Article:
Tag Archives: 300zx
Drop the song title “Z-Zuke” into a translator and you get “pickled Z.” While it is true that in Japanese zuke means “pickled” as delicious in tsukemono, this little ditty is not about making a jar of preserved vegetables from your … Continue reading
In exploring the non-traditional Japan, you quickly learn to identify markers to indicate you are on the right track to discover something old and special — narrow roads lined with closed shutters, anything made of red brick, disconnected power meters, … Continue reading
Some say we don’t post enough Z31s. Let’s rectify that right now with a hidari-handoru 1984 Nissan 300ZX 50th Anniversary Edition targa that’s returned home for modification, wangan style. That is all. [HTF]
In Part 04 of our 2011 JCCS coverage we take a look at some cars that have been faithfully restored to original spec or, on rare occasion, simply preserved over the years.
Car culture has a curious way of ping-ponging across continents. While we in the US are drool over rare JDM goodies, our counterparts in Japan long for door mirrors, amber turn signals and safety bumpers. For eight years now there’s … Continue reading
We know Honda heads have often felt left out of the nostalgic car movement, but this year’s JCCS had more Hondas than ever. Luckily, the N600s and Z600s didn’t take up much space! It wasn’t just the kei-sized creations of Soichiro … Continue reading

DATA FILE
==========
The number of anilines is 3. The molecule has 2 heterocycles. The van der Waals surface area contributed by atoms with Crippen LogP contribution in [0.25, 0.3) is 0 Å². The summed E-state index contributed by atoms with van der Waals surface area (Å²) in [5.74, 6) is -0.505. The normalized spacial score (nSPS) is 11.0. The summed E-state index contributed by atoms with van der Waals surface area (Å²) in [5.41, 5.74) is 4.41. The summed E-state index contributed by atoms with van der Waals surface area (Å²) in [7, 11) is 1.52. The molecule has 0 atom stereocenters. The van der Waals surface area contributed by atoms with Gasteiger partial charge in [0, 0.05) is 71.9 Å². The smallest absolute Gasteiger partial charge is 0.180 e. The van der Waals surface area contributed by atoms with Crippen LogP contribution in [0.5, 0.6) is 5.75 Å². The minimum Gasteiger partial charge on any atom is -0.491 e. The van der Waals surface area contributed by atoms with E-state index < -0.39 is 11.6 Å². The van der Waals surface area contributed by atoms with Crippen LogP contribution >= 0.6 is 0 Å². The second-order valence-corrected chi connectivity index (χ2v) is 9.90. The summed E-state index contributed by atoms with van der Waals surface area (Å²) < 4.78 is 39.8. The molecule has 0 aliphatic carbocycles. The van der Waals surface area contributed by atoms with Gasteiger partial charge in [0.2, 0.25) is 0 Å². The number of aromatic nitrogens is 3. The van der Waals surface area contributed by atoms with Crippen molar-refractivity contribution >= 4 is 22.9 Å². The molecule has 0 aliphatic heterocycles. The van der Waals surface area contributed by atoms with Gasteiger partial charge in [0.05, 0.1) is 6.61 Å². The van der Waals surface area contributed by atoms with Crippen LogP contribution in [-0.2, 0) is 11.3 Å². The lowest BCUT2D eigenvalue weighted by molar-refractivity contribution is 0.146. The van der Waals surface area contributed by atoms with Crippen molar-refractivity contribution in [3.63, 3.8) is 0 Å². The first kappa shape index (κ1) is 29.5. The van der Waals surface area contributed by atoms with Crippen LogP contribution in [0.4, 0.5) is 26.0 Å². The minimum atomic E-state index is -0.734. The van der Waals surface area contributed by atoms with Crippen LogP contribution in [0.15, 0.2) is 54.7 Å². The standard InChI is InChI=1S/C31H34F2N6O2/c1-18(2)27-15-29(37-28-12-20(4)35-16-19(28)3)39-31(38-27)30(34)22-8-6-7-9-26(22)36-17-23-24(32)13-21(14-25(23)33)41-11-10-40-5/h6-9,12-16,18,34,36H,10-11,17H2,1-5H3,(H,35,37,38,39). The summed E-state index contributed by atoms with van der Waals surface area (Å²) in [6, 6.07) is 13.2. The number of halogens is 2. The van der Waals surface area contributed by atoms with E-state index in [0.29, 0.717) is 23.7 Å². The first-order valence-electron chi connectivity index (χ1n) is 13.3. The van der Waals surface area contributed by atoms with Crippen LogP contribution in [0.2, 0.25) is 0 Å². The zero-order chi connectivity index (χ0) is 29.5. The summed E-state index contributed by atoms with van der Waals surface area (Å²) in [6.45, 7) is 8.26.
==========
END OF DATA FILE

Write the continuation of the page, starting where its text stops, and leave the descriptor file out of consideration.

It’s kind of hard to believe we’ve gone this long without any mention of the Freeway Speedway series. The six films followed a young driver making his way in the illegal Shutoku battle scene of the 80s and 90s. At … Continue reading
Here’s a collection of photos of nostalgic Japanese police cars strung together by an amateur, unidirectional Ken Burns. Some are equipped with high-power engine options and transmission pairings not available on civilian versions of the same model. Sadly, Japanese patrol … Continue reading
Nissan has just launched a Japanese minisite in celebration of the Fairlady Z’s 40th Anniversary, along with some photos of the 370Z Roadster. It’s all in Japanese but you can click here to take a look.